Wharton, Edith, R. W. B. Lewis, and Nancy Lewis.  The Letters of Edith Wharton. Scribner,  1988

Wooldridge, Connie NordhielmThe Brave Escape of Edith Wharton: A Biography. Clarion, 2010


Amelia Wagner 

It’s hard to say exactly when Amelia Wagner began her career as a Chautauquan. The year 2013 saw her first full-length performance here at High Plains Chautauqua. But perhaps it was really 2003, when Wagner first stepped onto the Chautauqua stage as a Young Chautauquan. Or even 2001, when she fell irrevocably in love with historical enactment. Since then, Amelia has made room for over 15 personalities, including the indomitable Margaret Mead and Louisa May Alcott. Amelia is a graduate of the University of Denver. When she is not on the Chautauqua stage, she spends her time as an Educator and Historical Enactor at the Denver Museum of Nature and Science. 


Bullet Points 

Edith Wharton worked tirelessly to aid France, her adopted home, during WWI: collecting money and supplies, writing articles, and establishing aid societies. 

Edith Wharton struggled to come to terms with the differences in society that came about because of the Great War. 

Edith Wharton’s best-selling novel, The Age of Innocence, was a reaction to the change in society caused by WWI. It was awarded the Pulitzer Prize, making Edith Wharton the first female Pulitzer Prize winner.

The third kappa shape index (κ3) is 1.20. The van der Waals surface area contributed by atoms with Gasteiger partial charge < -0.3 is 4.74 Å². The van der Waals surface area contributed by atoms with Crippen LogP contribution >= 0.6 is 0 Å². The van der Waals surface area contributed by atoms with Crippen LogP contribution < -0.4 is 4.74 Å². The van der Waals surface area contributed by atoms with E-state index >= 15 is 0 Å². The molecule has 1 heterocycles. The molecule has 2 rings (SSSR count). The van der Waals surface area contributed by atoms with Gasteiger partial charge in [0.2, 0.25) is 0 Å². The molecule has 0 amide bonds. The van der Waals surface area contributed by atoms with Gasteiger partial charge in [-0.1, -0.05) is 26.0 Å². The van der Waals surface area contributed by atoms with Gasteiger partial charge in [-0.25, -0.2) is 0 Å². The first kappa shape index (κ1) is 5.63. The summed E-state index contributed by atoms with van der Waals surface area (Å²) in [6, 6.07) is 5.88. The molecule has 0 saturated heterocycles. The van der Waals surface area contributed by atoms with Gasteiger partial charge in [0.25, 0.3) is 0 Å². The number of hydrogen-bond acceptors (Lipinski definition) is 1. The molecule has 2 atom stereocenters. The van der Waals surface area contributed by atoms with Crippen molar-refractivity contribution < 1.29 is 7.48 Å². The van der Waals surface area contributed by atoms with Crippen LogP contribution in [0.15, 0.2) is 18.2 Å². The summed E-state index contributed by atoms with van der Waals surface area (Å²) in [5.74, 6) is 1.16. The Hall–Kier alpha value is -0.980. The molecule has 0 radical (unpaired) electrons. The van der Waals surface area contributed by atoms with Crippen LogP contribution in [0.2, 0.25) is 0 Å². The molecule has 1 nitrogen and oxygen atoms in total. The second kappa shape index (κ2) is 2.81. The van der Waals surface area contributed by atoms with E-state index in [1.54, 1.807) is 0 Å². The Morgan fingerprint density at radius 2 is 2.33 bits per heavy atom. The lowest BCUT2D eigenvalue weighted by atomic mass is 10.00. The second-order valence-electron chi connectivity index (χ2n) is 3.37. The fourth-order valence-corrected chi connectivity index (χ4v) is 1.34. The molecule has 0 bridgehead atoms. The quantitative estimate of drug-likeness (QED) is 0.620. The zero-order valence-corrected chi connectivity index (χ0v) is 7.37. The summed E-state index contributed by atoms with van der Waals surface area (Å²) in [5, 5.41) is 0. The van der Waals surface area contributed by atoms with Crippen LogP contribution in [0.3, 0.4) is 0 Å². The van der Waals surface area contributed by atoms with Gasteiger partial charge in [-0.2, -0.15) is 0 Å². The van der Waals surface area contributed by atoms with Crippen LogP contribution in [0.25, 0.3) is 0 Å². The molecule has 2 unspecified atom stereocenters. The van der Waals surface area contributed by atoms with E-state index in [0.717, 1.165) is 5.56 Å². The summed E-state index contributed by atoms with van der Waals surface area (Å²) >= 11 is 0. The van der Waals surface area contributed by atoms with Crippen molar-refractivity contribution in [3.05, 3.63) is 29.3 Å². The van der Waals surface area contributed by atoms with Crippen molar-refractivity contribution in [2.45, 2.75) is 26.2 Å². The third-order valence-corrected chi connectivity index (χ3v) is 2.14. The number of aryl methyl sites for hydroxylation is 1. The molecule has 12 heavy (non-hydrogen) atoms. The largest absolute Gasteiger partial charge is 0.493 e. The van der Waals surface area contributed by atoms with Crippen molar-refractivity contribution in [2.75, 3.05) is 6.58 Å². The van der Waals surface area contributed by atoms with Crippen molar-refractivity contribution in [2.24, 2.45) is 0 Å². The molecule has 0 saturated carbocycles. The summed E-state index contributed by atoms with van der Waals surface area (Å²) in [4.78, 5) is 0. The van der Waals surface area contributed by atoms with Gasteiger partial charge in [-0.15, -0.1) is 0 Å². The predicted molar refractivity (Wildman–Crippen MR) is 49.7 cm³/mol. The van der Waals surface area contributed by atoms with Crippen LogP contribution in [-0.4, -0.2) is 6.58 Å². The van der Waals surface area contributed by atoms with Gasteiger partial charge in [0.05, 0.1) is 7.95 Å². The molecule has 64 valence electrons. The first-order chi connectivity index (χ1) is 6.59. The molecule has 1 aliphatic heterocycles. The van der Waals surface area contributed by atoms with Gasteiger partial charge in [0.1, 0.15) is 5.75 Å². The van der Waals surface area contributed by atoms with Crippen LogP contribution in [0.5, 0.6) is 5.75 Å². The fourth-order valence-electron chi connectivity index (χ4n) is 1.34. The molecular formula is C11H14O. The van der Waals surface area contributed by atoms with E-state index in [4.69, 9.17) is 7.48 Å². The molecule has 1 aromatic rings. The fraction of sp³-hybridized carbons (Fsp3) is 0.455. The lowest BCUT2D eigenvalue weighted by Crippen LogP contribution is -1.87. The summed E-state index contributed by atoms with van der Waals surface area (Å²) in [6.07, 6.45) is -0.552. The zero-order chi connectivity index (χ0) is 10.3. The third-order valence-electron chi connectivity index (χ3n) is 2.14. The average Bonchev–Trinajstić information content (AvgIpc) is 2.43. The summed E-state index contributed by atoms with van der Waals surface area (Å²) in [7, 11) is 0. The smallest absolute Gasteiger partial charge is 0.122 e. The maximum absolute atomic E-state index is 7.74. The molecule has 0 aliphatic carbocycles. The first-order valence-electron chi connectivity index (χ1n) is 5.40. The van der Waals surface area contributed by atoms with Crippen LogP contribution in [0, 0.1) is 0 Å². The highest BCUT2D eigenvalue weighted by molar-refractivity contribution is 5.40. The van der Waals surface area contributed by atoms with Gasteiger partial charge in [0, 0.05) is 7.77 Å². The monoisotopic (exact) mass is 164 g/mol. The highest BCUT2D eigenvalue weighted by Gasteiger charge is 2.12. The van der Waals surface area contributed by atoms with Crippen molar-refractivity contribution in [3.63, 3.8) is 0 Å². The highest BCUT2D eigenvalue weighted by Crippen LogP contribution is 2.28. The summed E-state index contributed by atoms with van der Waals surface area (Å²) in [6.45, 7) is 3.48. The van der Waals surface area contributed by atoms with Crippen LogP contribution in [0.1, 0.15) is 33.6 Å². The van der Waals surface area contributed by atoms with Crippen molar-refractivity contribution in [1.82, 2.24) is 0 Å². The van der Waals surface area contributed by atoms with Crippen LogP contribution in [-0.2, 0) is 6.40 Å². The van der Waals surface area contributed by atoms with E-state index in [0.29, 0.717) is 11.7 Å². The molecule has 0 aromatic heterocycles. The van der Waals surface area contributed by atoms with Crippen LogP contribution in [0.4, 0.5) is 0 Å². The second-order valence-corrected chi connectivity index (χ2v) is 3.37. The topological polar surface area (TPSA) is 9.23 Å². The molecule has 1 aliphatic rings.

Everything I did during the war in the way of charitable work was forced on me by the necessities of the hour, but always with the sense that others would have done it far better.

After all, one knows one's weak points so well, that it's rather bewildering to have the critics overlook them & invent others that (one is fairly sure) don't exist — or exist in a less measure.

Life is always a tightrope or a feather bed. Give me the tightrope.

Habit is necessary; it is the habit of having habits, of turning a trail into a rut, that must be incessantly fought against if one is to remain alive.



1862 - Edith Newbold Jones is born in New York City to Lucretia Rhinelander Jones and  George Frederic Jones

1878 - Verses, a collection of poems that is her first published work, is privately printed; her mother pays for the printing.  

1885 - Edith marries Edward Wharton in New York City. 

1897 - The Decoration of Houses, written with Ogden Codman, is published. Wharton’s first  published book.

1909 - Begins affair with Morton Fullerton 

1909 - Edward Wharton admits to embezzling $50,000 from EW's trust funds but later makes  restitution.

1913 - A Paris tribunal awards Edith Wharton a divorce from Edward Wharton. 

1914-18 - Works to support the French war effort by raising money, establishing aid centers for refugees and writing articles to raise awareness abroad

1916- Awarded the Chevalier de l'Ordre National de la Legion d'Honneur by the French government for her war work and in 1923 is promoted from Chevalier to Officer,

1918 - Receives the Medaille Reine Elisabeth from Belgium 

1921 - Wharton wins the Pulitzer Prize for her novel The Age of Innocence, the first woman  writer to win the prize in this category.

1923 - Receives an honorary Doctor of  Letters degree from Yale University, the first woman so honored by Yale

1937 - Wharton dies.